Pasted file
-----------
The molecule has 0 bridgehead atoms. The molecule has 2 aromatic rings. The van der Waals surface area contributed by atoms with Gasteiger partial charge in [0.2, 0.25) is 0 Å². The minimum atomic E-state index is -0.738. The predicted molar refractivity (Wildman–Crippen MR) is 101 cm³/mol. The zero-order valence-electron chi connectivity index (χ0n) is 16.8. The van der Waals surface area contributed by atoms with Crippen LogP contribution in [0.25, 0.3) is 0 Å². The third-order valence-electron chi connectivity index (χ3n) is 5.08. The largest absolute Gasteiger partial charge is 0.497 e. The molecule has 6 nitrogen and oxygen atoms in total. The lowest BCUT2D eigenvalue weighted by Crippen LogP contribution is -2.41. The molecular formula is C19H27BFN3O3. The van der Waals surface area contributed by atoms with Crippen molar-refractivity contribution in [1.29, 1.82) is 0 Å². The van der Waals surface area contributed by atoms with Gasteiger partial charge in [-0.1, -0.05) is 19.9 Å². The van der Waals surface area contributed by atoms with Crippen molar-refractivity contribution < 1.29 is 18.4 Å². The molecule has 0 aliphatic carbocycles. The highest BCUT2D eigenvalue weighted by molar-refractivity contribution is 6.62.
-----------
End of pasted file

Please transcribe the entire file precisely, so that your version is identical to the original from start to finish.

The molecule has 0 bridgehead atoms. The molecule has 2 aromatic rings. The van der Waals surface area contributed by atoms with Gasteiger partial charge in [0.2, 0.25) is 0 Å². The minimum atomic E-state index is -0.738. The predicted molar refractivity (Wildman–Crippen MR) is 101 cm³/mol. The zero-order valence-electron chi connectivity index (χ0n) is 16.8. The van der Waals surface area contributed by atoms with Crippen LogP contribution in [0.25, 0.3) is 0 Å². The third-order valence-electron chi connectivity index (χ3n) is 5.08. The largest absolute Gasteiger partial charge is 0.497 e. The molecule has 6 nitrogen and oxygen atoms in total. The lowest BCUT2D eigenvalue weighted by Crippen LogP contribution is -2.41. The molecular formula is C19H27BFN3O3. The van der Waals surface area contributed by atoms with Crippen molar-refractivity contribution in [1.29, 1.82) is 0 Å². The van der Waals surface area contributed by atoms with Gasteiger partial charge in [-0.1, -0.05) is 19.9 Å². The van der Waals surface area contributed by atoms with Crippen molar-refractivity contribution < 1.29 is 18.4 Å². The molecule has 0 aliphatic carbocycles. The highest BCUT2D eigenvalue weighted by molar-refractivity contribution is 6.62.